Second-line Metastatic Urothelial Carcinoma Treatment and Survival in Real-World Patients

MedicalResearch.com Interview with:

Dr. Mathew Galsky MD Associate Professor, Medicine, Hematology and Medical Oncology Assistant Professor, Urology Director, Genitourinary Medical Oncology The Tisch Cancer Institute at the Icahn School of Medicine at Mount Sinai

Dr. Mathew Galesky

Dr. Mathew Galsky MD
Associate Professor, Medicine, Hematology and Medical Oncology
Assistant Professor, Urology
Director, Genitourinary Medical Oncology
The Tisch Cancer Institute
Icahn School of Medicine at Mount Sinai

MedicalResearch.com: What is the background for this study? What are the main findings?

Response: Since the development of combination cisplatin-based chemotherapy for the treatment of metastatic bladder (urothelial) cancer several decades ago, there have been few advances in the treatment of this disease. Further, until recently, there had been no global standard treatment options for patients with metastatic urothelial cancer progressing despite platinum-based chemotherapy. Several lines of evidence suggest that urothelial cancer may be sensitive to immunotherapeutic treatment strategies. Recently, in a phase I/II study published by Sharma and colleagues in Lancet Oncology, the anti-PD-1 antibody Nivolumab demonstrated a durable objective response rate of 24% in patients with metastatic urothelial cancer progressing despite platinum-based chemotherapy. To confirm to antitumor effects of Nivolumab in this patient population, we conducted a large global multicenter single-arm phase II study

MedicalResearch.com: What should readers take away from your report?

Response: The primary analysis revealed in in this large study including 265 treated patients, compared with a historical control response rate of 10% with chemotherapy, Nivolumab was associated with a clinically meaningful objective response rate of 19.6% as determined by a blinded independent review committee. Importantly, as has been seen with immune checkpoint blockade in other malignancies, responses were durable. While higher expression of PD-L1 on tumor cells as assessed by immunohistochemistry was associated with an increase response rate with Nivolumab, the lower bound of the 95% confidence interval exceeded 10% even in patients with low to no tumor PD-L1 expression. There were no new safety signals and quality of life was maintained in patients remaining on treatment long term.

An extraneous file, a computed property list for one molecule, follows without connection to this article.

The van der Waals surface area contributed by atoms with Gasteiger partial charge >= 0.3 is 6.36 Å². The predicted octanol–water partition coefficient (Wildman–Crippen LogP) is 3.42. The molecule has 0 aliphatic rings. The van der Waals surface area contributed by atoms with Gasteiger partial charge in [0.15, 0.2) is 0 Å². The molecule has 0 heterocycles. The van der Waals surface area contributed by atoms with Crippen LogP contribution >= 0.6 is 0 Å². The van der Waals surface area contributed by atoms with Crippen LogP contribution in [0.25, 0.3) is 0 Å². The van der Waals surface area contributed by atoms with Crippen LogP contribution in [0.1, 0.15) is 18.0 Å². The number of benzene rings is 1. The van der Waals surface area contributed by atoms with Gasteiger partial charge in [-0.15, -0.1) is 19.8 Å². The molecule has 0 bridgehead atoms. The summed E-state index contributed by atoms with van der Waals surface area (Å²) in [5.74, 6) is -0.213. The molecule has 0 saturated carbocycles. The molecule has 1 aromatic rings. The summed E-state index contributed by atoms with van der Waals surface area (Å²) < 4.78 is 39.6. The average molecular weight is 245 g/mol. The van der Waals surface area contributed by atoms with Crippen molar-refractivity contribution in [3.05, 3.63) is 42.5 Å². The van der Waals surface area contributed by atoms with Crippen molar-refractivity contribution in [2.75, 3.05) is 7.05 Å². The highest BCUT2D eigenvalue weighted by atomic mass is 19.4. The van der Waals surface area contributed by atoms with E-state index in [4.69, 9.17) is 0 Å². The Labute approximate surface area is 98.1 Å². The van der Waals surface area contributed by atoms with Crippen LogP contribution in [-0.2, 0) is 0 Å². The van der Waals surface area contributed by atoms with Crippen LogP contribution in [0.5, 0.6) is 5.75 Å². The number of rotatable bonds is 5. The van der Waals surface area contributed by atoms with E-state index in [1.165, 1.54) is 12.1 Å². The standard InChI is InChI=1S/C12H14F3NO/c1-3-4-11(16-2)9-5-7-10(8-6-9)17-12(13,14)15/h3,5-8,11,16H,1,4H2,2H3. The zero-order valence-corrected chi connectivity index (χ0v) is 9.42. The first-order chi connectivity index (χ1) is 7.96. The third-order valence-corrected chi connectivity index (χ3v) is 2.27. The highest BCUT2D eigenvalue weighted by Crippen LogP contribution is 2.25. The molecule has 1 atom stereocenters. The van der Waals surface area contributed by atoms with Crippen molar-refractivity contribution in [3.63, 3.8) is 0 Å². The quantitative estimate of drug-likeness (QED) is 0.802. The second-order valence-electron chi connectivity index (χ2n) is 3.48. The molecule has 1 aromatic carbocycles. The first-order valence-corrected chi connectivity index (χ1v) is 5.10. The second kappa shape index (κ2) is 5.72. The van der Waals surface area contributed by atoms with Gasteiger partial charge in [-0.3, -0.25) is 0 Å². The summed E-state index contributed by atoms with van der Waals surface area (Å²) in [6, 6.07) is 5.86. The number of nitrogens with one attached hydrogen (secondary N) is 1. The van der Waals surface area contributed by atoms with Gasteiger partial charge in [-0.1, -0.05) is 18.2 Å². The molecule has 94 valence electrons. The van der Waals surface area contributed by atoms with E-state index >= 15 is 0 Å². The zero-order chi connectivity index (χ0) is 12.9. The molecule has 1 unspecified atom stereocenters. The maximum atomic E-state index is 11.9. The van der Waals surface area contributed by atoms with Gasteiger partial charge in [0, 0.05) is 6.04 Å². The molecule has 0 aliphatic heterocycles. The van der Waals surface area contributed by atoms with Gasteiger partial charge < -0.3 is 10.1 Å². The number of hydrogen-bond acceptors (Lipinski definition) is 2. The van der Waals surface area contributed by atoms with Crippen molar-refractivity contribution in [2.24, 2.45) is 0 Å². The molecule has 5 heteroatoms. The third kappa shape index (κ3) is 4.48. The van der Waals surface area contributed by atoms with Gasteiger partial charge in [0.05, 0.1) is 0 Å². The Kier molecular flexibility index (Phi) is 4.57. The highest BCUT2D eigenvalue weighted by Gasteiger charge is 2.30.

MedicalResearch.com: What recommendations do you have for future research as a result of this study?

Response: Based on the results of this study, the EMA initiated official review in September 2016, and the FDA granted Breakthrough Therapy Designation in June 2016, for a potential indication for Nivolumab as treatment for patients with metastatic urothelial cancer progressing despite platinum-based chemotherapy.

MedicalResearch.com: Thank you for your contribution to the MedicalResearch.com community.

Citation:

ESMO 2016 abstract:

Second-line metastatic urothelial carcinoma treatment and survival in real-world patients in the US
S.K. Pal1, M.D. Galsky2, S-W. Lin3, S. Ogale3, M. Zivkovic4, J. Simpson3, C. Derleth3, G. Sonpavde5 1 Medical Oncology and Experimental Therapeutics, City of Hope, Duarte, CA, USA, 2 Oncology, Tisch Cancer Institute, Icahn School of Medicine at Mount Sinai, New York, NY, USA, 3 Health Economics & Outcomes Research, Genentech, Inc., South San Francisco, CA, USA, 4 Oncology, Genesis Research, Hoboken, NJ, USA, 5 Medical Oncology

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